Does this surprise me? No.
Do you have kids in college? Do you think they smoke pot?
If you said, "No way, not my kid!" It's probably 50-50 whether you are wrong. For a lot of young people, pot has replaced alcohol as the first-choice recreational drug of choice.
First, let's deal with this: Smoking pot is not only illegal, it's also against the rules for, my educated guess posits, every college football team IN THE ENTIRE WORLD, including Oregon.
So, while many folks, most particularly ardent Ducks fans, will react with a shrug, it's important to note that Oregon players are -- allegedly -- breaking rules set down by coach Chip Kelly, as well as the United States of America. How often do you think Kelly overlooks players doing the opposite of what he requests?
No matter your opinion on marijuana laws, the allegation that many Oregon players are routinely breaking a team rule is not good, even if it's likely that many schools also see the same team rule frequently broken.
In Oregon's defense, its situation is different than most football programs, due to state laws that restrict drug testing. For one, there is no random testing, and probable cause can't just be just a "hunch" that a player who smells of sandalwood incense has been sucking some bowls -- and not Rose Bowls.
Here's a statement from athletic director Rob Mullens:
“Student-athlete welfare is of the utmost importance to the University of Oregon. Similar to many college campuses wrestling with the same issue, the University of Oregon actively works to address potential use of any illegal substance through a combination of education, prevention and enforcement activities. Student-athletes at the University of Oregon are tested for illegal substances to the full extent possible under existing Oregon state law, which prohibits random testing. We continue to work diligently to educate our student-athletes on the harmful impact of illegal substances. In addition, we have articulated our illegal substances policy to our student-athletes and have clearly defined sanctions for a positive test.”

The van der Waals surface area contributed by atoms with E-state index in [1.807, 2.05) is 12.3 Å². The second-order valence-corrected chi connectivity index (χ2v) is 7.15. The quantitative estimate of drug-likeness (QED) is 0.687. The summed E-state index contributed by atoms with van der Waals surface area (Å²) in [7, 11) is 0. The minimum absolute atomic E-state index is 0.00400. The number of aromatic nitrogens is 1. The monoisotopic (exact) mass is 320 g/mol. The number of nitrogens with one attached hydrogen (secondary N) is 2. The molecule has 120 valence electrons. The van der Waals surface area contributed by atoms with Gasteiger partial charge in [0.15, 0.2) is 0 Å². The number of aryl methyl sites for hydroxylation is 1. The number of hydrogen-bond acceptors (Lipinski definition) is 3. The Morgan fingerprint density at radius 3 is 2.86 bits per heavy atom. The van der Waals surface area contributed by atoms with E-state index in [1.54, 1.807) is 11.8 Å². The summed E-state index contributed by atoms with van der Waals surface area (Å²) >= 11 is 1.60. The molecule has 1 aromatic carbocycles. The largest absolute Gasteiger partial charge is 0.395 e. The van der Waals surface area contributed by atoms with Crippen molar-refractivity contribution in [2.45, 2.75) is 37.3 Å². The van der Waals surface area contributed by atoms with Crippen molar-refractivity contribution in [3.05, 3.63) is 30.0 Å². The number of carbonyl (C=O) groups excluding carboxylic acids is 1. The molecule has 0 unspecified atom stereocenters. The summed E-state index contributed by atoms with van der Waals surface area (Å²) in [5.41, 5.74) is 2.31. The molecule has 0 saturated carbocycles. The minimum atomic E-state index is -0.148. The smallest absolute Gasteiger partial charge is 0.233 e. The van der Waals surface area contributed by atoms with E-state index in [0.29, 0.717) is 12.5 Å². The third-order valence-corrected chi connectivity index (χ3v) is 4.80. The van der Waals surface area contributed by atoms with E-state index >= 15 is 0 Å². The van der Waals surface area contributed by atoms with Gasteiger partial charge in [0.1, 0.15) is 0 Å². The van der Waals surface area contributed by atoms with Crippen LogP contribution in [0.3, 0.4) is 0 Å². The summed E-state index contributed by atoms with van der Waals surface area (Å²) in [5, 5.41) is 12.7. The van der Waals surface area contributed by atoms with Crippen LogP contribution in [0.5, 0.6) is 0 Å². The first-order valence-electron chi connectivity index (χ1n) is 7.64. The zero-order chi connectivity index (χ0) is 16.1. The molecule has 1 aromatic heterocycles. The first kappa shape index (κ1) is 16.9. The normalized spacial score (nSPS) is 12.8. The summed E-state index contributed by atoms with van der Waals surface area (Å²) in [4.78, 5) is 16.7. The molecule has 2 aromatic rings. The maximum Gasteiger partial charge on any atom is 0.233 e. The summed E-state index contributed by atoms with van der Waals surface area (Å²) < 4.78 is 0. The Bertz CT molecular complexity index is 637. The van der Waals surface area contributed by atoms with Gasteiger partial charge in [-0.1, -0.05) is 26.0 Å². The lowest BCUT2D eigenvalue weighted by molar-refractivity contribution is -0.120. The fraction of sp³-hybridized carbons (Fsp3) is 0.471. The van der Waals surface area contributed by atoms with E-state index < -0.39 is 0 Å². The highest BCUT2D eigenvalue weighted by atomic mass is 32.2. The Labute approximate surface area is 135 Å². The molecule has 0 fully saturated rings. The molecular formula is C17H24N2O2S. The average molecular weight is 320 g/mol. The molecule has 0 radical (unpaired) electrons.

As for the Ducks policy, the first two positive tests only get counseling. On a third positive test, "The student athlete will be immediately ineligible for competition. They will remain ineligible until they have missed the equivalent of 50% of a season," according to the school. A fourth positive test, and the athlete is dismissed from the team and loses his scholarship.
No, that doesn't sound very strict, particularly when you consider testing can't be random due to state law.
Now, after 430 words, comes my, "But."
As a sports writer with the latitude to opine on such matters, I often try to advise fans how they should "feel" about certain issues -- the option to take it or leave it being plainly available. If I were an Oregon fan, I would worry about this for 17 minutes. Perhaps 20. For a powerful booster with access to Kelly and Mullens, you would be perfectly justified expressing sentiments to them that "I'd rather not read a story like this again."
Question: Is Oregon graduating its players?
Question: Are Oregon's players among the best conditioned in all of college football?
Of course, breaking the law is breaking the law. It leads to plenty of embarrassing moments for a program -- hello, Cliff Harris.
That said, alcohol is legal, and it's the common denominator for a vast majority of bad headlines for college football programs -- such as this and this and this. How often do you read about someone under the influence of pot doing something like this?
You can legally purchase grain alcohol in this country while pot is illegal. Not to get too political, but that is nonsensical.
Yes, creating more reasonable drug laws lingers on the periphery of this conversation. Many folks in the 18-25-year-old bracket certainly no longer buy anti-marijuana arguments that have since been found to be medically untrue.
But that's the periphery. Today, the issue is a slightly embarrassing one for Oregon.
The Ducks player should know that they just made Kelly's life a little bit more difficult. It's possible he might shortly return the favor.